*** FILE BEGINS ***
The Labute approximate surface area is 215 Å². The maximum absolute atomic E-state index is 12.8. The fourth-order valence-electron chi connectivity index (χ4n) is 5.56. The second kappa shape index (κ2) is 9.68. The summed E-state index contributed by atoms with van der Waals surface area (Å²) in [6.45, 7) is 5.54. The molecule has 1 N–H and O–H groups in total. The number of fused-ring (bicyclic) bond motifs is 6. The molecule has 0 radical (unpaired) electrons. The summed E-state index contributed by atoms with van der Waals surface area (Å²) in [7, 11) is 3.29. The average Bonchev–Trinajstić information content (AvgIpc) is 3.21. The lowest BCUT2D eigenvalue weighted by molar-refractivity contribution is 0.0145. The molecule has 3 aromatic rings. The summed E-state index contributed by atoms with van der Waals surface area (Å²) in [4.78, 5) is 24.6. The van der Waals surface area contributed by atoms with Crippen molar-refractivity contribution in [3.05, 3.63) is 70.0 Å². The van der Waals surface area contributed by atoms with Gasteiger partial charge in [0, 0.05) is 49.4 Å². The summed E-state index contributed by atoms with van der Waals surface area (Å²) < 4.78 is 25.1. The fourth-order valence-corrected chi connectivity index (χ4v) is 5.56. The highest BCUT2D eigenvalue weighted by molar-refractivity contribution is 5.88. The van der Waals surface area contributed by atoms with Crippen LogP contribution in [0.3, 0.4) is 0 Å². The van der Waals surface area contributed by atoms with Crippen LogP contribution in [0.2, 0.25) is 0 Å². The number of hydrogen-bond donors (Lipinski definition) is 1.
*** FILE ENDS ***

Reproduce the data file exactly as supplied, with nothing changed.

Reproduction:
The Labute approximate surface area is 215 Å². The maximum absolute atomic E-state index is 12.8. The fourth-order valence-electron chi connectivity index (χ4n) is 5.56. The second kappa shape index (κ2) is 9.68. The summed E-state index contributed by atoms with van der Waals surface area (Å²) in [6.45, 7) is 5.54. The molecule has 1 N–H and O–H groups in total. The number of fused-ring (bicyclic) bond motifs is 6. The molecule has 0 radical (unpaired) electrons. The summed E-state index contributed by atoms with van der Waals surface area (Å²) in [7, 11) is 3.29. The average Bonchev–Trinajstić information content (AvgIpc) is 3.21. The lowest BCUT2D eigenvalue weighted by molar-refractivity contribution is 0.0145. The molecule has 3 aromatic rings. The summed E-state index contributed by atoms with van der Waals surface area (Å²) in [4.78, 5) is 24.6. The van der Waals surface area contributed by atoms with Crippen molar-refractivity contribution in [3.05, 3.63) is 70.0 Å². The van der Waals surface area contributed by atoms with Gasteiger partial charge in [0, 0.05) is 49.4 Å². The summed E-state index contributed by atoms with van der Waals surface area (Å²) < 4.78 is 25.1. The fourth-order valence-corrected chi connectivity index (χ4v) is 5.56. The highest BCUT2D eigenvalue weighted by molar-refractivity contribution is 5.88. The van der Waals surface area contributed by atoms with Crippen LogP contribution in [0.3, 0.4) is 0 Å². The van der Waals surface area contributed by atoms with Crippen LogP contribution in [0.2, 0.25) is 0 Å². The number of hydrogen-bond donors (Lipinski definition) is 1.